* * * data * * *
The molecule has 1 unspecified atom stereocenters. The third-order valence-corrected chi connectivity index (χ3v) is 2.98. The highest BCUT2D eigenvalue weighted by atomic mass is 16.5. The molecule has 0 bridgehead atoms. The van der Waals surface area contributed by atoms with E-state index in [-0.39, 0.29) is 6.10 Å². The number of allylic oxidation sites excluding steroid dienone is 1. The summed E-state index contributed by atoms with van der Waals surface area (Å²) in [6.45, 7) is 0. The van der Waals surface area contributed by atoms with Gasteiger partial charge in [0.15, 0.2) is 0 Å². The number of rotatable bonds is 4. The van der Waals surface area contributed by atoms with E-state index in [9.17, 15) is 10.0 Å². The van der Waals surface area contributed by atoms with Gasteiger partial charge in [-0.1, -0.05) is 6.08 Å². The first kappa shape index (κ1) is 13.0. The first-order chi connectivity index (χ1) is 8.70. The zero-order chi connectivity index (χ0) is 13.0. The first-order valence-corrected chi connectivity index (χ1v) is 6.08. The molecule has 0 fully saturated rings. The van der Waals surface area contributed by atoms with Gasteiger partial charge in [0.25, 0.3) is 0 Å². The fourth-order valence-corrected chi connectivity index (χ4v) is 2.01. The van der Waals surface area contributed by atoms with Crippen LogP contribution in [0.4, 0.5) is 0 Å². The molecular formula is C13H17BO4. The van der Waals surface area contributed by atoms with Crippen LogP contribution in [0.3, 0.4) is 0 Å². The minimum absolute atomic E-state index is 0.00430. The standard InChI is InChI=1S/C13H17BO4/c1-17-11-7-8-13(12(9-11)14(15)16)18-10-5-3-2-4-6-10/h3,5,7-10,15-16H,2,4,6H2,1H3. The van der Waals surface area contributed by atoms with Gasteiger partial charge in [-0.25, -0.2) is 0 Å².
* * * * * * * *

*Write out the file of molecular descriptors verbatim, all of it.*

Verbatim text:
The molecule has 1 unspecified atom stereocenters. The third-order valence-corrected chi connectivity index (χ3v) is 2.98. The highest BCUT2D eigenvalue weighted by atomic mass is 16.5. The molecule has 0 bridgehead atoms. The van der Waals surface area contributed by atoms with E-state index in [-0.39, 0.29) is 6.10 Å². The number of allylic oxidation sites excluding steroid dienone is 1. The summed E-state index contributed by atoms with van der Waals surface area (Å²) in [6.45, 7) is 0. The van der Waals surface area contributed by atoms with Gasteiger partial charge in [0.15, 0.2) is 0 Å². The number of rotatable bonds is 4. The van der Waals surface area contributed by atoms with E-state index in [9.17, 15) is 10.0 Å². The van der Waals surface area contributed by atoms with Gasteiger partial charge in [-0.1, -0.05) is 6.08 Å². The first kappa shape index (κ1) is 13.0. The first-order chi connectivity index (χ1) is 8.70. The zero-order chi connectivity index (χ0) is 13.0. The first-order valence-corrected chi connectivity index (χ1v) is 6.08. The molecule has 0 fully saturated rings. The van der Waals surface area contributed by atoms with Gasteiger partial charge in [0.25, 0.3) is 0 Å². The fourth-order valence-corrected chi connectivity index (χ4v) is 2.01. The van der Waals surface area contributed by atoms with Crippen LogP contribution in [0.4, 0.5) is 0 Å². The molecular formula is C13H17BO4. The van der Waals surface area contributed by atoms with Crippen LogP contribution in [0.3, 0.4) is 0 Å². The minimum absolute atomic E-state index is 0.00430. The standard InChI is InChI=1S/C13H17BO4/c1-17-11-7-8-13(12(9-11)14(15)16)18-10-5-3-2-4-6-10/h3,5,7-10,15-16H,2,4,6H2,1H3. The van der Waals surface area contributed by atoms with Gasteiger partial charge in [-0.25, -0.2) is 0 Å².